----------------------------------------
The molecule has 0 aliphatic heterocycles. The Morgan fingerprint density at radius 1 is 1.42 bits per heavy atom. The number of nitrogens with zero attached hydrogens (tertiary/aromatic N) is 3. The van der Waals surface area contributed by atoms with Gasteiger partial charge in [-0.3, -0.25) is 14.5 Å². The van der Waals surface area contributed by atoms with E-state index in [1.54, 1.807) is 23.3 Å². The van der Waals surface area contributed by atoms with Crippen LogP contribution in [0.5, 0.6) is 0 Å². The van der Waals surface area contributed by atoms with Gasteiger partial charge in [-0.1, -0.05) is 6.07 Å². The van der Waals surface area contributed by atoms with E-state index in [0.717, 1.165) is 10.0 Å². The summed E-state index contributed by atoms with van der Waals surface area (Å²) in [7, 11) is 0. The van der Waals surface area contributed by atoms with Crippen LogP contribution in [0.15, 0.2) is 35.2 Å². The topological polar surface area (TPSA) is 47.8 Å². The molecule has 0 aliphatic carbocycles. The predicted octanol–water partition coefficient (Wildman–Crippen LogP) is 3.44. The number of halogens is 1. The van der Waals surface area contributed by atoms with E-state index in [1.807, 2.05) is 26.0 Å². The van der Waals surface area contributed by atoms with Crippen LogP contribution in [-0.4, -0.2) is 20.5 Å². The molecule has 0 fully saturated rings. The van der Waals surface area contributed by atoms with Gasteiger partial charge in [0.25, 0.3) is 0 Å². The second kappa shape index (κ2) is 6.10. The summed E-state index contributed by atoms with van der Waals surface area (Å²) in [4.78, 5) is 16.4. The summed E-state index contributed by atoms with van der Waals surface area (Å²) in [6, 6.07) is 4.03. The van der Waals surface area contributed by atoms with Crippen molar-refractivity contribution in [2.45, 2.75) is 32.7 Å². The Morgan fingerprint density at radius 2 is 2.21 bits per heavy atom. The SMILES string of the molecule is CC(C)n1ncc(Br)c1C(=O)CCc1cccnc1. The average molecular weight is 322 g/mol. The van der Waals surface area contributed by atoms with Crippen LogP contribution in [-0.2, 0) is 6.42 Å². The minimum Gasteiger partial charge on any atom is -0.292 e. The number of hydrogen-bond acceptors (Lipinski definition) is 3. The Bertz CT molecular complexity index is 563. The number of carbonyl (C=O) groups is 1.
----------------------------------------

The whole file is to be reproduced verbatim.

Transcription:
The molecule has 0 aliphatic heterocycles. The Morgan fingerprint density at radius 1 is 1.42 bits per heavy atom. The number of nitrogens with zero attached hydrogens (tertiary/aromatic N) is 3. The van der Waals surface area contributed by atoms with Gasteiger partial charge in [-0.3, -0.25) is 14.5 Å². The van der Waals surface area contributed by atoms with E-state index in [1.54, 1.807) is 23.3 Å². The van der Waals surface area contributed by atoms with Crippen LogP contribution in [0.5, 0.6) is 0 Å². The van der Waals surface area contributed by atoms with Gasteiger partial charge in [-0.1, -0.05) is 6.07 Å². The van der Waals surface area contributed by atoms with E-state index in [0.717, 1.165) is 10.0 Å². The summed E-state index contributed by atoms with van der Waals surface area (Å²) in [7, 11) is 0. The van der Waals surface area contributed by atoms with Crippen LogP contribution in [0.15, 0.2) is 35.2 Å². The topological polar surface area (TPSA) is 47.8 Å². The molecule has 0 aliphatic carbocycles. The predicted octanol–water partition coefficient (Wildman–Crippen LogP) is 3.44. The number of halogens is 1. The van der Waals surface area contributed by atoms with E-state index in [1.807, 2.05) is 26.0 Å². The van der Waals surface area contributed by atoms with Crippen LogP contribution in [-0.4, -0.2) is 20.5 Å². The molecule has 0 fully saturated rings. The van der Waals surface area contributed by atoms with Gasteiger partial charge in [0.25, 0.3) is 0 Å². The second kappa shape index (κ2) is 6.10. The summed E-state index contributed by atoms with van der Waals surface area (Å²) in [4.78, 5) is 16.4. The summed E-state index contributed by atoms with van der Waals surface area (Å²) in [6, 6.07) is 4.03. The van der Waals surface area contributed by atoms with Crippen molar-refractivity contribution in [2.45, 2.75) is 32.7 Å². The Morgan fingerprint density at radius 2 is 2.21 bits per heavy atom. The SMILES string of the molecule is CC(C)n1ncc(Br)c1C(=O)CCc1cccnc1. The average molecular weight is 322 g/mol. The van der Waals surface area contributed by atoms with Crippen LogP contribution in [-0.2, 0) is 6.42 Å². The minimum Gasteiger partial charge on any atom is -0.292 e. The number of hydrogen-bond acceptors (Lipinski definition) is 3. The Bertz CT molecular complexity index is 563. The number of carbonyl (C=O) groups is 1.